Provision Three: Transparency through Notice and Choice

Thursday, January 3, 2013

After listening to all of the feedback that we received through AppRights, the third provision to protect your privacy requires transparent data collection through notice and choice.

Before collecting any data from users, developers would be required to provide users with notice of the terms and conditions for collecting, using, and sharing users’ personal data.  This notice would include the categories of personal data collection, the categories of purposes for this collection, and the categories of third parties that share this data following collection by the developer. 

The Federal Trade Commission would determine what type of notice is appropriate through a rulemaking that specifies the format, manner, and timing of the notice.  This rulemaking is important for providing flexible protection as norms and technologies change.

Users would exercise choice by deciding whether to consent to data collection after receiving this notice.

Bill Text:

(a) CONSENT TO TERMS AND CONDITIONS.—

(1) IN GENERAL.—Before a mobile application collects personal data about a user of the application, the developer of the application shall—

(A) provide the user with notice of the terms and conditions governing the collection, use, storage, and sharing of the personal data; and

(B) obtain the consent of the user to such terms and conditions.

(2) REQUIRED CONTENT.—The notice required by paragraph (1)(A) shall include the following:

(A) The categories of personal data that will be collected.

(B) The categories of purposes for which the personal data will be used.

(C) The categories of third parties with which the personal data will be shared.

(D) A description of the rights of the user under subsection (b) and the process by which the user may exercise such rights.

(3) ADDITIONAL SPECIFICATIONS AND FLEXIBILITY.—The Commission shall by regulation specify the format, manner, and timing of the notice required by paragraph (1)(A). In promulgating the regulations, the Commission shall consider how to ensure the most effective and efficient communication to the user regarding the treatment of personal data.

(4) DIRECT ACCESS TO DATA BY THIRD PARTIES.—For purposes of this Act, if the developer of a mobile application allows a third party to access personal data collected by the application, such personal data shall be considered to be shared with the third party, whether or not such personal data are first transmitted to the developer.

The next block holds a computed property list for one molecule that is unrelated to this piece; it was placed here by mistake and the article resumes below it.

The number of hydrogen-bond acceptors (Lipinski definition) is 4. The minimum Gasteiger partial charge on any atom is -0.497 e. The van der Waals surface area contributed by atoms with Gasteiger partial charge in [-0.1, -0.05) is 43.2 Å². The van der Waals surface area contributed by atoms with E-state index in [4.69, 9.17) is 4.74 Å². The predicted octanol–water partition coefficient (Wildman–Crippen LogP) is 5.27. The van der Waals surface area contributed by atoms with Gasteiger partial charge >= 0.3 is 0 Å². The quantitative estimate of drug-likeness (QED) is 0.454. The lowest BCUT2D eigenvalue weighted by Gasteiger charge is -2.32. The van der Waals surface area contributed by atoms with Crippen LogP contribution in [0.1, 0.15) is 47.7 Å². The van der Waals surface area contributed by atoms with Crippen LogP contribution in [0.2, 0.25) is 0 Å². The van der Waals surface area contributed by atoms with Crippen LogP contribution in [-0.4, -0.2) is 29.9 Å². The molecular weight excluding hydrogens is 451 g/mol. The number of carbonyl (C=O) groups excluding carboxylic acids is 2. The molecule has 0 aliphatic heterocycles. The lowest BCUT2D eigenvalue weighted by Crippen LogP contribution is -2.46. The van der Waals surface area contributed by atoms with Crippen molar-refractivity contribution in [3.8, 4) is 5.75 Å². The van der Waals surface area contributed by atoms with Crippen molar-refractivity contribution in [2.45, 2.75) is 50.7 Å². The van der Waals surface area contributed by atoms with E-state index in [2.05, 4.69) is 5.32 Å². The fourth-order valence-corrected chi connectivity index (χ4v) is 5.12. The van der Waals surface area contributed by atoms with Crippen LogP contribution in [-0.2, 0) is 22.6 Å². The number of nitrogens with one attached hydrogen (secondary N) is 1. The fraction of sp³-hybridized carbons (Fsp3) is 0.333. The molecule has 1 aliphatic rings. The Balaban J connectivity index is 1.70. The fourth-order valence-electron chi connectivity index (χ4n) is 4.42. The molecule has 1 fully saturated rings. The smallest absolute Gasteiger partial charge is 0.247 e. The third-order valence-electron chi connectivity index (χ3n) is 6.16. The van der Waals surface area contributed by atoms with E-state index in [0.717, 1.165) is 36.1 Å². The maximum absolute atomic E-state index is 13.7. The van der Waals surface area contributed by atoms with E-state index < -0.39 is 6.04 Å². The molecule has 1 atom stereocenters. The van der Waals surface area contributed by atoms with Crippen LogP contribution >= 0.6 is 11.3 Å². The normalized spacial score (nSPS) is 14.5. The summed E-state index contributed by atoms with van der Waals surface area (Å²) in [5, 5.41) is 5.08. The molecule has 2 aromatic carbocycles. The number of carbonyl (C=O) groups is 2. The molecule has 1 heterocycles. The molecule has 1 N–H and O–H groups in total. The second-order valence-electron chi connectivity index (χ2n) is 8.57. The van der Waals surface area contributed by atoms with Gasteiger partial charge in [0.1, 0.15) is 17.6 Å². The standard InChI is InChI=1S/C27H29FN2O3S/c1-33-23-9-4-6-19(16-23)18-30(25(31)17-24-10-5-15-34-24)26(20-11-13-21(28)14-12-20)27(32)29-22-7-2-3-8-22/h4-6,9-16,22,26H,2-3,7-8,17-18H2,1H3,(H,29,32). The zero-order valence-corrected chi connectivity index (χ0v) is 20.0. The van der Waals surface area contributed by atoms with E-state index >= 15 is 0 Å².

Definitions:

 • The term “anonymous data” means data from which particular individuals cannot be identified.

• The term “developer” has the meaning given by the Federal Trade Commission by regulation.

• The term “mobile application” means a software program (A) that runs on the operating system of a mobile device; and (B) with which the user of the device directly interacts.

• The term “mobile device” means a smartphone, tablet computer, or similar portable computing device that transmits data over a wireless connection.

• The term “personal data” has the meaning given by the Federal Trade Commission by regulation, but does not include anonymous data.

We discussed the security provision last week, the second provision of the mobile privacy legislation that the Congressman intends on introducing in the 113th Congress.  This provision protected user data by requiring developers to prevent unauthorized access to a user’s data, such as a data breach, through reasonable and appropriate security measures. 

Each provision will have a two-week period for you to let us know about your thoughts and concerns.  Once we have heard back from you on all three principles, we will issue another legislative transparency report that explores your feedback before the Congressman introduces legislation.

We look forward to your input on the transparency provision, and hope you will continue to express your views and concerns regarding mobile privacy.  By sharing your thoughts with us through our secure form at AppRights.us, or interacting with us on Facebook or Twitter, we will work together to find the right solutions to each issue.